It might seem like Andy Hartzell just burst onto the scene with his richly-themed comic Fox Bunny Funny, but people in the know have been quietly excited about his work for some time now.
Hartzell has been reading independent comics since college, where he was originally planning to become a playright. He started producing his own, and in 1995, he landed a Xeric grant to produce his comic Bread and Circuses. He worked for some time as a newspaper cartoonist in Las Vegas, and contributed to several anthologies through the years. He now produces his comics out of Emeryville, CA. In addition to his newest comic Fox Bunny Funny, he continues to produce his Ignatz-nominated series Monday, a story starring the cast of the Bible’s Genesis story. The third installment comes out this Fall.
Hartzell’s small press output are often hand done silk screens, and he has an eye for cleverly composed layouts. Hartzell says he grew up hooked on Disney and Warner Brothers cartoons, and his comics seem to show a similar sensibility and visual style.
I met Hartzell when I attended APE this year, and he was one of the most approachable comic creator there. He was there to promote the Bay Area small press collective and distributor Global Hobo.
When I later contacted him for an interview, we had a very nice chat in which I learned a lot about him. The only problem is that I’m a complete idiot with a tape recorder—twice over. I’ll just leave it at that! Anyway, the point is, he was gracious enough to redo the interview—through email because I found I had to back away slowly from the scary recording equipment.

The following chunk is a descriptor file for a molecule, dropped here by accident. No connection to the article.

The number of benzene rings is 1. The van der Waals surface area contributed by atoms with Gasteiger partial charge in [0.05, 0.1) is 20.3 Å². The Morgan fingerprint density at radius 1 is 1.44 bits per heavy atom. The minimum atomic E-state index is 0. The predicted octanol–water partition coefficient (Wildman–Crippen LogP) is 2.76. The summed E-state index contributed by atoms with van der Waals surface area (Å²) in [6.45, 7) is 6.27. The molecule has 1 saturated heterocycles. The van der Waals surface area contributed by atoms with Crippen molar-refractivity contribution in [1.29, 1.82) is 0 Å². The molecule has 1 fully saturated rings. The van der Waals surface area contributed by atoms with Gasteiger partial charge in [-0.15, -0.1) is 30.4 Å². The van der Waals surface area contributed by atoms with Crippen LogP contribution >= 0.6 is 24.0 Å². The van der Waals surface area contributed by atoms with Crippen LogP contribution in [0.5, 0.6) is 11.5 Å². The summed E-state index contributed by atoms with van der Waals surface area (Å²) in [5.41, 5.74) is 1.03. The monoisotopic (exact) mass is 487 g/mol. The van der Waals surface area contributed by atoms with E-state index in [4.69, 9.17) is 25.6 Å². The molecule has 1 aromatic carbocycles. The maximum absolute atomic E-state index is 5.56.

In this interview, we talk about the places he’s been, try on some English class meanings for some of his recent comics, and discuss his comic making process. Hartzell is at the San Diego Comicon this weekend, so make sure to stop by and see his stuff at the Top Shelf table!
Where are you from?
I grew up in West Michigan, near Kalamazoo. I was out in the country, in a farmhouse, but my family didn’t farm. My Dad had an idea he wanted to write and paint, and he has a general dislike of urban areas, and I think he was influenced a little by the 70’s “Whole Earth Catalog” back-to-the-land thing.
It was a good place to be a kid, not such a good place to be a teenager. Rolling hills, orchards, a lot of lakes. Lake Michigan was about 40 minutes away–not an ocean, of course, but you can’t see the other side, so it functions the same way. A conservative part of the country, with a Calvinist, Dutch Reformed cast to it.
I had a romantic idea of big city life as a kid, and fantasized about being like the kid in “My Bodyguard”, streetwise and savvy. Like any self-respecting kid, I wanted to get out of the sticks, and this feeling increased after I met my partner Ron. We had no great attraction to Las Vegas…just wound up there because an opportunity presented itself. I eventually grew to kind of like the chaotic energy of the place, but it’s not a real city, just a big sprawl. I finally achieved my childhood dream of being a city kid in 1999, when we moved to San Francisco, but by then it was too late. The city made me claustrophobic. Now we’re in the East Bay.
So how was your Las Vegas trip? Last time you talked about the small arts community there. Though I have heard about people buying homes there and just plain living there, off the strip, the image I have of the place still makes it seem surreal. What does an arts community do in a city like Las Vegas? How does it influence the kind of art you guys put out?